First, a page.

Growing your muscles and boosting performance
So, what does progressive overload actually mean when it comes to working out? Progressive overload requires a gradual increase in volume, intensity, density and frequency.
Basically, doing more sets and/or reps, lifting heavier weights, completing your powerbuilding workout in a shorter space of time and increasing the number of workouts you do each week.
Move over leg day, it’s about leg days.
Volume: More reps, more sets
Doing more sets or reps is an easy, achievable way to include progressive overload in your workouts.
When five reps become easy, increase your reps to six. Follow the same logic for your sets to make sure you’re still being challenged in each workout. (See the rep suggestions in the BUILD app for a guide.)
It might be tempting to increase your reps across the board, but monitor each part of the body separately. Your legs might be stronger than your arms, or vice versa. That’s totally OK!
Tracking your progress is really important when it comes to increasing volume. Take note of what you lift in each workout in the BUILD app. You can record reps completed and weights lifted in increments of 0.5kgs by hitting the arrow button once you're done with the exercise.Be realistic and track each part of your body separately. Once workouts become easy, gradually increase your reps or sets to continue muscle growth. Log your progress after each workout.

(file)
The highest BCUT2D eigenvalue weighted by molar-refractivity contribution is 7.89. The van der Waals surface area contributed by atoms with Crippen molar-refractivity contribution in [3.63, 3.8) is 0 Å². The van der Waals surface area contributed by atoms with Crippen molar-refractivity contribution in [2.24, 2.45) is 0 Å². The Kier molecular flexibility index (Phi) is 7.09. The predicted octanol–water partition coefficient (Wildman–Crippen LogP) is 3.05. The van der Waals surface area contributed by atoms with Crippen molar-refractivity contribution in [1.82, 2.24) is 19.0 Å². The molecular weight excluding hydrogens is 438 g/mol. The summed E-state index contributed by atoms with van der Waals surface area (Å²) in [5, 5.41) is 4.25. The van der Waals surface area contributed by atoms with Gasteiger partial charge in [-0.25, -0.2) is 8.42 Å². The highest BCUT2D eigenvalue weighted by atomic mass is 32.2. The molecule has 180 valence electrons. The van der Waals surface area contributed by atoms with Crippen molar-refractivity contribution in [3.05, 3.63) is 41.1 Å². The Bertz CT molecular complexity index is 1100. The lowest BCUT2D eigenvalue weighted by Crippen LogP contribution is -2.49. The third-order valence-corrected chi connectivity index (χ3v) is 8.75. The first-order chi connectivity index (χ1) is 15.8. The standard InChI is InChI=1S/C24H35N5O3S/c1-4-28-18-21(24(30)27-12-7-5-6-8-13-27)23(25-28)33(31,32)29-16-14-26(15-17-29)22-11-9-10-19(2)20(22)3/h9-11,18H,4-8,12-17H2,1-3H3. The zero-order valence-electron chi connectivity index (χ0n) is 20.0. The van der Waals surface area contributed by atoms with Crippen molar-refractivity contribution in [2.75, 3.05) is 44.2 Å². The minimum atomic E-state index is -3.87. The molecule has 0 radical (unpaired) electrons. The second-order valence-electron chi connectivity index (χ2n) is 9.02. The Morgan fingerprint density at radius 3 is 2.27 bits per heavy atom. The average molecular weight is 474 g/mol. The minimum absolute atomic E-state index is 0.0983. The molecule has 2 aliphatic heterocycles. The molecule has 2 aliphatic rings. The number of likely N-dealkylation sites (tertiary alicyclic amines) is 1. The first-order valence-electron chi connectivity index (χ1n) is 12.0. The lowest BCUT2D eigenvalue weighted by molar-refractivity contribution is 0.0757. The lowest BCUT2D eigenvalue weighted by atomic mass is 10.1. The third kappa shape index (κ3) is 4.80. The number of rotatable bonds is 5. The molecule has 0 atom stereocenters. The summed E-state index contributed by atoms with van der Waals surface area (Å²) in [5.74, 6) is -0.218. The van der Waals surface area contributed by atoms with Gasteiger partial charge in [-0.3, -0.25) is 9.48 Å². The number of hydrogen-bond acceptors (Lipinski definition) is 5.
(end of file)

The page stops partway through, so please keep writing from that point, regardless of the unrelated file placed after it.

Intensity: Gradually upping your weights
When it comes to growing your muscles, lifting heavier weights is probably the most common solution you’ll hear. And that’s for good reason. But it’s not so black and white.
Lifting heavier weights will help increase the intensity of your workout and put your muscles under more stress. You can opt for slightly heavier weights in each unique exercise, as your body gets stronger.
Little by little you’ll see progress and increase performance. If you’re new to lifting heavy, it’s important to understand it and do some research first.
RPE, a rating of the perceived effort of an exercise, is a great way to measure the intensity of your workout. You’ll find the RPE rating next to each exercise in the BUILD app.
While intensity is an important part of progressive overload, using it alone could see your progress plateau or lead to soft tissue injury. It’s also not physically possible to simply add more weight every session or every week.
Imagine if you started with an empty barbell (20kg) and attempted to add 2.5kg to the bar every week. After six months, you’d be lifting 85kg — which is totally doable — but after one year of this progression you’d be lifting 150kg and after two years you’d nearly be breaking world records lifting up to 280kg. As amazing as this sounds, it’s just not sustainable or achievable long term.